We are often told that when you fall in love it is beyond reason. It is not rational, and all your previously-held and long-voiced thoughts go out of the window. So it was for me and “May we be Forgiven.”
On the face of it, there were so many things about this novel I shouldn’t like:
- It has a male protagonist, who, at least at the start, is hard to warm to;
- It has a hugely implausible plot line, from beginning to end. The first few chapters seem unlikely, and that is before the growth of the adopted family, the introduction of the CIA and various Nixon-based turns;
- It isn’t at all quotable – I didn’t underline one quote in the entire thing, almost unknown for me; and
- The narrative is so fast paced that it almost feels rushed. It is constantly turning and evolving. You can’t really talk about twists, because for a twist to have impact, you have to be lulled into a false sense of security.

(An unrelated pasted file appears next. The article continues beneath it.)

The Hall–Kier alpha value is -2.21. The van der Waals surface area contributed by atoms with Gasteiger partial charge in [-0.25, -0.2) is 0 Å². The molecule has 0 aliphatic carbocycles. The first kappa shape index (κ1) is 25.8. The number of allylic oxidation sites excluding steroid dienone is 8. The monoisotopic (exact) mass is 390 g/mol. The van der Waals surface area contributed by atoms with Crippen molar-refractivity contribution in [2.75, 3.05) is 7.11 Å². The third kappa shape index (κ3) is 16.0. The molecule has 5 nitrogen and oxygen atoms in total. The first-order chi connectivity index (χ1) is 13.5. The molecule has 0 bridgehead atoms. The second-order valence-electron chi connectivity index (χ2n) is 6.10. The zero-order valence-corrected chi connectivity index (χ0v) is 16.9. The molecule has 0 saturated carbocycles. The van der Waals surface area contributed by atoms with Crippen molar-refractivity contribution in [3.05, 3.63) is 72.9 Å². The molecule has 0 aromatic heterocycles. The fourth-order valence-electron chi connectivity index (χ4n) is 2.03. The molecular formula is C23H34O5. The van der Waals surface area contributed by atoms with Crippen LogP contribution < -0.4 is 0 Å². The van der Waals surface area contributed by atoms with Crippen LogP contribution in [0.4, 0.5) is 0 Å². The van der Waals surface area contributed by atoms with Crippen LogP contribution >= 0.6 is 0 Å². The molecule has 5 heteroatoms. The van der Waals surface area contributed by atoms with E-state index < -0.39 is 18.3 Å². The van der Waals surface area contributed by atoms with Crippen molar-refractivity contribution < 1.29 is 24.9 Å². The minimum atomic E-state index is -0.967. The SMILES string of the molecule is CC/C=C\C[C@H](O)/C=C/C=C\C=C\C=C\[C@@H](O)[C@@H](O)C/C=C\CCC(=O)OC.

But despite all of this, I bloody loved it. I loved it in that way where you can’t put it down, you dream about it, and you actually feel emotionally bereft when it is over. And there is good reason for that too:
- Although it may not seem so at the start, this is an utterly hopeful book, full of redemption;
- Equally, this novel is warm and kind, despite the flaws of many of the key characters. Somehow, in spite of the pace of the narrative, the characters feel well-developed and real;
- The narrative always keeps you with it. It has a good slow-fast-slow-fast rhythm, so just when everything gets too crazy it gives you time to pause, reappraise, take a deep breath and move on; and
- It is modern. In all that in some ways it is a commentary on the American Dream, with classic references to Nixon and Willy Loman, it’s approach, style and other key themes are very Twenty-First Century.
The style of the book means I can’t tell you more without ruining something fundamental to it. But oh God, go and read it – you won’t be disappointed.